This may seem clear, but your web host or server may need a little refreshing sometimes to clear up any temporary mistakes. This will most probably occur when you update your website with a theme or plugin. If you update the server, it may face a time out. You can solve it by reloading the website.
If you discover this more than once occurring to your WordPress page, it’s a good idea to look at a stronger storage alternative for WordPress. If you need a stronger housing alternative, check out our in-depth analysis of the finest run WordPress servers accessible.
2. Clear browser cache
Clearing the browser cache is another easy answer for a standard error on your page. Sometimes there is only one problem in the system somewhere that prevents proper loading of the WebPage. Therefore, clearing browser cache will help you in preventing the slow speed of your site.
3. Check the Admin area of WordPress
Again, try logging in to your website first before wasting a lot of time troubleshooting a 500 internal server error. See if you’re shut out of the admin area. To do this, go to https:/yoursite.com/wp-admin and see if you can sign in. If you are unable to do so, the mistake is likely due to a plugin or feature placed on your page.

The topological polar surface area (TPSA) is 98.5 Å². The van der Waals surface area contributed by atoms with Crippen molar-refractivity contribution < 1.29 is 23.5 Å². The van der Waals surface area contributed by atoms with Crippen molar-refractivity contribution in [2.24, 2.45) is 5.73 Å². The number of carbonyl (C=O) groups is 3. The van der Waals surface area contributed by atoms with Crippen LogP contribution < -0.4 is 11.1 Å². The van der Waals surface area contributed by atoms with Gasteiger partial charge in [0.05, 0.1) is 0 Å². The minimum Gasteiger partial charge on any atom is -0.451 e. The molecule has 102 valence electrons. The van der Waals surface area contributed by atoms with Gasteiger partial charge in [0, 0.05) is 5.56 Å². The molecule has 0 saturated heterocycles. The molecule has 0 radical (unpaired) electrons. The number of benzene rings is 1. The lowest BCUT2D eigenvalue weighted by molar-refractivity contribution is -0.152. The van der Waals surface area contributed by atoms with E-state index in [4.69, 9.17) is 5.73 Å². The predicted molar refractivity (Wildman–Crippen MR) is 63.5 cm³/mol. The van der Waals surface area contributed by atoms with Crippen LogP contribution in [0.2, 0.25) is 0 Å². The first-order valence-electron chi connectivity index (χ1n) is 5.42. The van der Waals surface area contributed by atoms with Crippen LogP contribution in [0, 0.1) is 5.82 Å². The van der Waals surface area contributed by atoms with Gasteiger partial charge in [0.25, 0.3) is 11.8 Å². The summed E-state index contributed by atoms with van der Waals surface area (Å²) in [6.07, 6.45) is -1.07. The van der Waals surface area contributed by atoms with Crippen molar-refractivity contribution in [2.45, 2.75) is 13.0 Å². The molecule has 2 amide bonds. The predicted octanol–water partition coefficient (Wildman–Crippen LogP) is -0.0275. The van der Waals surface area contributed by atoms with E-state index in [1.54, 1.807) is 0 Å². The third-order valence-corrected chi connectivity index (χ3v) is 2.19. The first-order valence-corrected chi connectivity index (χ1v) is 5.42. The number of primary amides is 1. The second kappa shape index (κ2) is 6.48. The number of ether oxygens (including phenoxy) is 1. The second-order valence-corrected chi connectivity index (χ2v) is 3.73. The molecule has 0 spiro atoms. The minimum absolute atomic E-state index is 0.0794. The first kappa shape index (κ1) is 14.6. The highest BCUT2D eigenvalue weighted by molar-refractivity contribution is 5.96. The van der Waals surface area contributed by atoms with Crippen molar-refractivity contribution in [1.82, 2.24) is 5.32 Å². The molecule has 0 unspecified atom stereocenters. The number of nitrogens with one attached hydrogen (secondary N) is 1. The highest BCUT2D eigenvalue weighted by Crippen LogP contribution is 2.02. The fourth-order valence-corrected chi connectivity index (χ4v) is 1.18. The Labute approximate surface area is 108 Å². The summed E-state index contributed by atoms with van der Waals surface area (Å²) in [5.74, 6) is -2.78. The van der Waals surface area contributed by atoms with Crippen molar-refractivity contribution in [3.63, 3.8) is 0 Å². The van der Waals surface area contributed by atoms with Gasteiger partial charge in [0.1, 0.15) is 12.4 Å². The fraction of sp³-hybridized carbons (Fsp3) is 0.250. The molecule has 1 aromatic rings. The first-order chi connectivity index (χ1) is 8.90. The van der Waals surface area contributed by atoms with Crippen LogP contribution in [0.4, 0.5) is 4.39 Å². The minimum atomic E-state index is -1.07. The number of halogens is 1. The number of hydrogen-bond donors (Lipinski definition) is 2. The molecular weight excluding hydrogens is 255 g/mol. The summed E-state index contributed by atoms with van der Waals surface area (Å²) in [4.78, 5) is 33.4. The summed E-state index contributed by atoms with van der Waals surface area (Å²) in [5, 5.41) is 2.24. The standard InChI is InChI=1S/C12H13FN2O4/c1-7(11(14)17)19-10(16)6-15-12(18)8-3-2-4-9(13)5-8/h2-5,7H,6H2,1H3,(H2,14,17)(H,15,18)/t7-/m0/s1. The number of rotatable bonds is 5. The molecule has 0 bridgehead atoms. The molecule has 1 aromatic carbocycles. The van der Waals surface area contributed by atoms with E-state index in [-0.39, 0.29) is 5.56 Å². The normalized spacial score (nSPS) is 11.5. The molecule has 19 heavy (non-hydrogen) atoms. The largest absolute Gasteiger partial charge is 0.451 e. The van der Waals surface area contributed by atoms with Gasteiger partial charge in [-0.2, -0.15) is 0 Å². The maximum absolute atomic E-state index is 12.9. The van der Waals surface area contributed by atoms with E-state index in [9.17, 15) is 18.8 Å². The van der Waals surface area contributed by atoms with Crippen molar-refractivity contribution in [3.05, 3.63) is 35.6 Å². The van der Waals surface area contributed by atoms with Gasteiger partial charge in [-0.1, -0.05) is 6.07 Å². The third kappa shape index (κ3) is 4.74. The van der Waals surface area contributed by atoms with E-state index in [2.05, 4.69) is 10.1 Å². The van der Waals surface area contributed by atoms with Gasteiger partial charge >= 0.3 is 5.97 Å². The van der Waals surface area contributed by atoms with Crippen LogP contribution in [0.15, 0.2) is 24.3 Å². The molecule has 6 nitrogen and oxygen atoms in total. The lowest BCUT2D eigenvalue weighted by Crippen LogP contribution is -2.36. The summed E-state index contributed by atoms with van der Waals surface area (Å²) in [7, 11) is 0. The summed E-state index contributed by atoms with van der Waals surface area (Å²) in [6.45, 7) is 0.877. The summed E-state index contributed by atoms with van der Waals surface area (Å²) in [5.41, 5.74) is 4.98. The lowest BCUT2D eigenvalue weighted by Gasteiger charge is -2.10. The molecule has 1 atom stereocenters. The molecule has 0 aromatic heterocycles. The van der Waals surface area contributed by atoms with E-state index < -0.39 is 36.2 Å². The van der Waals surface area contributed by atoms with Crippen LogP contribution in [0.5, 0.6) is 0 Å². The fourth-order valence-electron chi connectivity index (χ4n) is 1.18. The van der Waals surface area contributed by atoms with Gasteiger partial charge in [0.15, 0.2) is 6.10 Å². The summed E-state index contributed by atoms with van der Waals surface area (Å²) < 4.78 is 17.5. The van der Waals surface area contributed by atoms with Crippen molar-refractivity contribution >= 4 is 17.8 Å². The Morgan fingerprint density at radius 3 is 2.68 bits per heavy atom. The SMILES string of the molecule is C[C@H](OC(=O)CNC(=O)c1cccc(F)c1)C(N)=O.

4. Deactivate plugins or themes for WordPress
If you are unable to enter the admin region of WordPress, you may be watching a plugin or theme mistake. Although this is a fairly easy solution, it can be a time-consuming one. To get started, you will need to use FTP to download documents from your site. For both Windows and Mac, there are many FTP clients accessible, but we will use FileZilla for this instance. You should see the documents of your local computer in the left-hand panel and the records of your website in the right-hand panel.
Go to the wp-content directory on the correct hand side of the FTP client and find the plugins marked in the directory. Right press it and rename it to something like deactivated plugins. Deactivate all plugins on your WordPress page once. If you need theme & plugin optimization services, then you can contact WordPress Experts.
Next, go to your blog to see if the mistake was fixed. If does, you understand it’s an internal server plugin on your machine. Log in to your page now that you can enter the WordPress administration region. Then reactivate one by one each plugin on your page. You understand the plugin you’ve just restored is the culprit when the mistake arrives.
Either you delete the plugin and discover an option, or you can immediately email the plugin author to fix it. And don’t miss to rename the file plugins deactivate home to your FTP client plugins. This keeps all the plugins on your site functional.